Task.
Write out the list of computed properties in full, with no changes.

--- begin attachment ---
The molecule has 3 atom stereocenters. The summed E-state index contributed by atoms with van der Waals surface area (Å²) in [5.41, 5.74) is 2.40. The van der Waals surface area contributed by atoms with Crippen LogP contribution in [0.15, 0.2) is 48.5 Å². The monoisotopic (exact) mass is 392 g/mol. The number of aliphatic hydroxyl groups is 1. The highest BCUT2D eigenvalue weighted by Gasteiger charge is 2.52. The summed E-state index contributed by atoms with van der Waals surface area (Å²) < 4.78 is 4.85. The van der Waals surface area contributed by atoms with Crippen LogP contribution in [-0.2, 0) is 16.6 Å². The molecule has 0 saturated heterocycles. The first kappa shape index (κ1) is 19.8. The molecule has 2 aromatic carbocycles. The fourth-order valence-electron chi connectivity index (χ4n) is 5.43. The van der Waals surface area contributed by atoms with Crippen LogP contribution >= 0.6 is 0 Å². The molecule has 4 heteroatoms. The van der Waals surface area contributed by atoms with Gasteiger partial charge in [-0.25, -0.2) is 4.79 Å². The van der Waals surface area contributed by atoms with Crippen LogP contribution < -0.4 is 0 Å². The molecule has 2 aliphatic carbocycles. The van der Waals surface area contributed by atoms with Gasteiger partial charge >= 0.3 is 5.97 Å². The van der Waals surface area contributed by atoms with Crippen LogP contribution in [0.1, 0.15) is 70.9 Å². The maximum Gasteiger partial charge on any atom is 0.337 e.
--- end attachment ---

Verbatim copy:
The molecule has 3 atom stereocenters. The summed E-state index contributed by atoms with van der Waals surface area (Å²) in [5.41, 5.74) is 2.40. The van der Waals surface area contributed by atoms with Crippen LogP contribution in [0.15, 0.2) is 48.5 Å². The monoisotopic (exact) mass is 392 g/mol. The number of aliphatic hydroxyl groups is 1. The highest BCUT2D eigenvalue weighted by Gasteiger charge is 2.52. The summed E-state index contributed by atoms with van der Waals surface area (Å²) < 4.78 is 4.85. The van der Waals surface area contributed by atoms with Crippen LogP contribution in [-0.2, 0) is 16.6 Å². The molecule has 0 saturated heterocycles. The first kappa shape index (κ1) is 19.8. The molecule has 2 aromatic carbocycles. The fourth-order valence-electron chi connectivity index (χ4n) is 5.43. The van der Waals surface area contributed by atoms with Crippen LogP contribution >= 0.6 is 0 Å². The molecule has 4 heteroatoms. The van der Waals surface area contributed by atoms with Gasteiger partial charge in [-0.25, -0.2) is 4.79 Å². The van der Waals surface area contributed by atoms with Crippen LogP contribution < -0.4 is 0 Å². The molecule has 2 aliphatic carbocycles. The van der Waals surface area contributed by atoms with Gasteiger partial charge >= 0.3 is 5.97 Å². The van der Waals surface area contributed by atoms with Crippen LogP contribution in [0.1, 0.15) is 70.9 Å². The maximum Gasteiger partial charge on any atom is 0.337 e.